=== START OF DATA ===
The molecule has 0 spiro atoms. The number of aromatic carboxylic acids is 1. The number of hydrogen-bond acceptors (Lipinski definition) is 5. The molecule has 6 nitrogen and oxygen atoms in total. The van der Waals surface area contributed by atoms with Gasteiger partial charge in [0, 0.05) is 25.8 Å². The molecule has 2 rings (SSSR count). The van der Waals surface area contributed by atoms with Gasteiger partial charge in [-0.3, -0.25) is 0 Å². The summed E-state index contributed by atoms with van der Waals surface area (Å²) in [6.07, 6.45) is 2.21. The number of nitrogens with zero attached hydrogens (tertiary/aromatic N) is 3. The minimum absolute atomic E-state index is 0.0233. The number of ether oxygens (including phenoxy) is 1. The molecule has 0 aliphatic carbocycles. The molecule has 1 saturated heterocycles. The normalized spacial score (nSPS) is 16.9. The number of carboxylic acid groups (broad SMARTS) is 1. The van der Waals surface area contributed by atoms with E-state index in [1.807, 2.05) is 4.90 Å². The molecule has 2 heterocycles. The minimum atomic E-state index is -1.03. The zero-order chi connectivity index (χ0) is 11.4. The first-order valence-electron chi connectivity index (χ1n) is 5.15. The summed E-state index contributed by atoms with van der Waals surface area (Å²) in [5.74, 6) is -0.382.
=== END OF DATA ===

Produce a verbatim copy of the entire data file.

The molecule has 0 spiro atoms. The number of aromatic carboxylic acids is 1. The number of hydrogen-bond acceptors (Lipinski definition) is 5. The molecule has 6 nitrogen and oxygen atoms in total. The van der Waals surface area contributed by atoms with Gasteiger partial charge in [0, 0.05) is 25.8 Å². The molecule has 2 rings (SSSR count). The van der Waals surface area contributed by atoms with Gasteiger partial charge in [-0.3, -0.25) is 0 Å². The summed E-state index contributed by atoms with van der Waals surface area (Å²) in [6.07, 6.45) is 2.21. The number of nitrogens with zero attached hydrogens (tertiary/aromatic N) is 3. The minimum absolute atomic E-state index is 0.0233. The number of ether oxygens (including phenoxy) is 1. The molecule has 0 aliphatic carbocycles. The molecule has 1 saturated heterocycles. The normalized spacial score (nSPS) is 16.9. The number of carboxylic acid groups (broad SMARTS) is 1. The van der Waals surface area contributed by atoms with E-state index in [1.807, 2.05) is 4.90 Å². The molecule has 2 heterocycles. The minimum atomic E-state index is -1.03. The zero-order chi connectivity index (χ0) is 11.4. The first-order valence-electron chi connectivity index (χ1n) is 5.15. The summed E-state index contributed by atoms with van der Waals surface area (Å²) in [5.74, 6) is -0.382.